Montreal's much-hyped light rail system is facing a legal challenge from an environmental group that claims the province skirted the law and held inadequate public consultations on the project.

In a court filing Coalition Climat Montreal claimed the provincial government broke environmental laws by trying to fast-track the project.

The group said that the province's environmental review board (BAPE) refused to approve the project.

It also said initial consultations were insufficient and pointed out that no additional consultations were held after three additional train lines were announced.

"There's all kinds of incidents that weren't evaluated," said CCM attorney Ricardo Hrtschan.

He said the REM plan has many unanswered questions about its construction, station locations, and how many new riders it would attract.

"We're talking $10 billion for maybe 15,000 new users. It would be easier to buy them each a car with a chauffeur and paid vacations in Cuba for the whole family twice a year for the next 10 years," said Hrtschan.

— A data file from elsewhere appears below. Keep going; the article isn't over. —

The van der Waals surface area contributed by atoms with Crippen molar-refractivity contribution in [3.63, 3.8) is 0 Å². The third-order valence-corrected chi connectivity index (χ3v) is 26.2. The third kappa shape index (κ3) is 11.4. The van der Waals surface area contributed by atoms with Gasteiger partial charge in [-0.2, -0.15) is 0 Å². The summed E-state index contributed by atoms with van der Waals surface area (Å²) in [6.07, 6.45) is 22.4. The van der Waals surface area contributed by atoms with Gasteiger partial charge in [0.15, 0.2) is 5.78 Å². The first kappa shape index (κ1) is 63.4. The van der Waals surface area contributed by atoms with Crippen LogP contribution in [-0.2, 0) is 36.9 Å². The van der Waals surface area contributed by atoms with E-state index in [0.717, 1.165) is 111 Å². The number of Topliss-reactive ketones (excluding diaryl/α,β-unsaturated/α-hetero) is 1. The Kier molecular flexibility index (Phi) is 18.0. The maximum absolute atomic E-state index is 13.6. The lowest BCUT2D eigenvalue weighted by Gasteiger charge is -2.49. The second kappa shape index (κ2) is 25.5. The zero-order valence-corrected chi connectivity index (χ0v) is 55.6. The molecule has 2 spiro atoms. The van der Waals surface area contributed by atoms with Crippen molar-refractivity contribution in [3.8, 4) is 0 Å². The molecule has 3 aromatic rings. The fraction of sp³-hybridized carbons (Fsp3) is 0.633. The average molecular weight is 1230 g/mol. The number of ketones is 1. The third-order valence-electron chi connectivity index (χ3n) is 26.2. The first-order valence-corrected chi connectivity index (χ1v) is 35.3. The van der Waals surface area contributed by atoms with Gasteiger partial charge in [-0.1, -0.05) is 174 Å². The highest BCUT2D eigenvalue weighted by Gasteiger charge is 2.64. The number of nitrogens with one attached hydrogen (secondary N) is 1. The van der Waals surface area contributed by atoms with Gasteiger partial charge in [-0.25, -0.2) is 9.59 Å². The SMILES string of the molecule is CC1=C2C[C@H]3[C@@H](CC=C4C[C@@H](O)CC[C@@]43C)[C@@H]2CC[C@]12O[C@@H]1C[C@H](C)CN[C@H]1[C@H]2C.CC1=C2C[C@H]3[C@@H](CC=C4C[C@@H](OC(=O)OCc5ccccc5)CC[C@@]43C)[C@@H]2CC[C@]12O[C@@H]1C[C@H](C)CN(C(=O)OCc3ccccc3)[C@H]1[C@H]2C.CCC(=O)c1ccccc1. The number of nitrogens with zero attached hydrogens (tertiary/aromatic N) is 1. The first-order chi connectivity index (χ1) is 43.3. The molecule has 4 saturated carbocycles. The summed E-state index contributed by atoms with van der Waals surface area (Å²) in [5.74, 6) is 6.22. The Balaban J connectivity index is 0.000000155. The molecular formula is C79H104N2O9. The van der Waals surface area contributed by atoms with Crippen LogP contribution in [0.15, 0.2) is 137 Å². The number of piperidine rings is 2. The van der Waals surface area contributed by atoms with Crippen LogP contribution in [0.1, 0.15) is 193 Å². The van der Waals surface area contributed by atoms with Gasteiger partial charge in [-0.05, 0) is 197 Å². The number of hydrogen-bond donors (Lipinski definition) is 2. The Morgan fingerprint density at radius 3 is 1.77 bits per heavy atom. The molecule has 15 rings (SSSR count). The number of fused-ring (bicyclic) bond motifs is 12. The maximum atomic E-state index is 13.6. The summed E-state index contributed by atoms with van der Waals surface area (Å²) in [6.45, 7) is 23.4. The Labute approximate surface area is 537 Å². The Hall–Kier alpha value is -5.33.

Nobody has said how much tickets would cost on the privately-run train, or if users would be able to transfer to public transit without paying extra.

"There's basically no substance to the project," said Hrtschan.

The court filing states the project will have a massive and permanent effect on Montreal and the surrounding territory, yet the analysis of its impact has been minimal.

"This is the biggest project in the last 50 to 60 years and the people had seven days," said Hrtschan.

"All we want is that if the project is good, bring it in front of the citizens, bring it in front of the National Assembly."

The legal case continues in court Thursday.

Meanwhile other environmental groups are not worried about the expropriations and impact on farmland.

Steven Guilbeault of Equiterre said as far as he is concerned, any new train is a good train.

"We think it's a very good project for greater Montreal. It's the most important investment in transit since we built the metro," said Guilbeault.

The 67-kilometre light rail project known as the REM is expected to cost up to $6 billion with half of the funding coming from the Caisse de Depot, which will manage the rail line.

The Federal and provincial governments are providing most of the remaining funding, with Montreal paying

The rail line will link 27 stations running from downtown Montreal to the West Island and Trudeau Airport, will take over the existing Deux Montagnes train line, and will have a spur running over the new Champlain Bridge to the South Shore.

The Caisse is hoping to have the REM running in 2020.